From Socialist Worker Review, No. 129, March 1990.
Copyright © Estate of Paul Foot. Published on MIA with the permission of the Estate. Paul Foot Internet Archive (marxists.org) 2013.
Transcribed by Christian Høgsbjerg.
Marked up by Einde O’Callaghan for the Marxists’ Internet Archive.
THE TUMULTUOUS revolts in Eastern Europe have divided socialists into two camps. In one camp there is gloom and introspection. In the other there is excitement and delight.
The two camps represent two different traditions, both calling themselves socialist. For much of the last hundred years or so, these two traditions have become entangled with one another. We had better disentangle them fast, for one tradition is now dead; the other lives. Unless they can free themselves fast, the living will be dragged down by the dead.
“Ever since the beginning of time” says a disembodied voice over a spinning globe at the start of Cecil B. de Mille’s Samson and Delilah, “man has striven to achieve a democratic state on earth.” That was probably putting it a little high (especially as the voice went on to assert; “such a man was Samson”), but there is something in it.
In all human history, which is the history of exploitation, there have been people who pined or fought for a day when exploitation would cease. Such people wrote Utopias in which men and women lived side by side in freedom, prosperity and peace.
Some of these Utopias were in heaven, some were on earth. Their instigators were benevolent men and women who saw themselves as parents leading bemused and discomforted children to a promised land. They were therefore, all of them, elitists, none more so than the French Utopian “socialists” of the early 19th century. They believed their own education, feeling and compassion would usher in the new society.
In England the word “socialism” was first popularised by such a man: Robert Owen. Owen detested the exploitation he saw all around him during the industrial revolution. He urged benevolent employers to set up dream factories in which the workers would get clothed, fed, educated and introduced to the fine arts.
He didn’t just say it; he did it. If you happen to be near Lanark in Scotland you can go and see the carefully kept result: Owen’s model mill in which most of his ideals were put into effect, without the slightest impact on exploitation in the West of Scotland or anywhere else.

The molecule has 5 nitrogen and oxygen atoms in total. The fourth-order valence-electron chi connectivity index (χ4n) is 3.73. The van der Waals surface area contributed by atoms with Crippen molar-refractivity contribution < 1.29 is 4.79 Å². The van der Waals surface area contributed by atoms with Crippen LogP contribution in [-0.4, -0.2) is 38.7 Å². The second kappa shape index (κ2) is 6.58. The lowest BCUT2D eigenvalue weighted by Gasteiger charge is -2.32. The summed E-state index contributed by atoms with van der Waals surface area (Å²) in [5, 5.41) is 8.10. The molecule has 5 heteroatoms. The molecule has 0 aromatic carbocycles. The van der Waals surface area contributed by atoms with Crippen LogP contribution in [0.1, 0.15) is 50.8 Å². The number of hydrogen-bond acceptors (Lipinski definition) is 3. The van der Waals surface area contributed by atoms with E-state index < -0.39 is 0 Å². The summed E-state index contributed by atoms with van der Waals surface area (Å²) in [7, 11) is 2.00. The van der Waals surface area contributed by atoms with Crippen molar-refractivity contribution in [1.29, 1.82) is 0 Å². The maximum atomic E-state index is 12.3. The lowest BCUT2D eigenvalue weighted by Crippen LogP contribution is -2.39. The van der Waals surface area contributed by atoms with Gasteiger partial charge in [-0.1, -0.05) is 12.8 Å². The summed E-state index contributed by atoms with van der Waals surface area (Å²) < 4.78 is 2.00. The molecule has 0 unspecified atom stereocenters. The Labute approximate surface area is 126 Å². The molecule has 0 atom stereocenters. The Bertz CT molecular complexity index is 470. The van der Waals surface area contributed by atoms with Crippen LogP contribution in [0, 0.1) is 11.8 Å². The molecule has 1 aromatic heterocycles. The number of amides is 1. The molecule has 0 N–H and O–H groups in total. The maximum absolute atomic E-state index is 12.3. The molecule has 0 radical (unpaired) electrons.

New Lanark and all similar Utopias and charities were greeted by the young Karl Marx with the ferocious contempt for which he had a peculiar genius. Marx reckoned that for the first time in history it was possible to end exploitation once and for all. Up to that time, so little was produced that there wasn’t enough to share with everyone. If there was to be any progress, therefore, a surplus had to be creamed off by a ruling class.
After the advances of production in the Industrial Revolution there was enough to go round. It was possible to talk (as they started to do in Germany only from 1842, when Marx was 24) of “socialism”, a society where things are produced and distributed socially, to fit everyone’s needs, and in which it is considered a crime for one person to grow rich from the labour of another.
How could such a society come about? Was it inevitable because it was so obviously fair and decent? Were industrialists, landlords, bankers suddenly to be struck, as St Paul pretended he was on the road to Damascus, by a blinding light which would show them how monstrous their riches were in the midst of so much poverty?
FROM a very early age, Marx recognised the ruthlessness of class rule. He observed how the ruling class behaved like vampires. They sucked blood, which led them to be thirsty for more of it. They were as impervious as vampires to pleas for mercy.
They would relinquish their surplus, he concluded, only when it was siezed from them by the very class they robbed.
So the first reason why Marx reviled all collaborators with the capitalist system is that they made the abolition of that system and the creation of a socialist society more distant and difficult.
There was however a second reason, which was even more important to Marx and to his friend and collaborator, Frederick Engels. They were faced by an argument which we hear on all sides today. “The working class” they were told “are backward, ill-educated, racialist, dirty, mean. How can such a class create a new society free from exploitation and fear?”
Marx reacted angrily to such abuse. His descriptions, for instance, of the meetings of workers in Paris when he was first exiled there in the mid-1840s, are full of admiration. But he knew that exploiting society makes wretches of the exploited just as it makes monsters of the exploiters.
He knew that centuries of exploitation had left the masses full of, not to put too fine a point on it, shit. And this was the best reason of all for the revolution.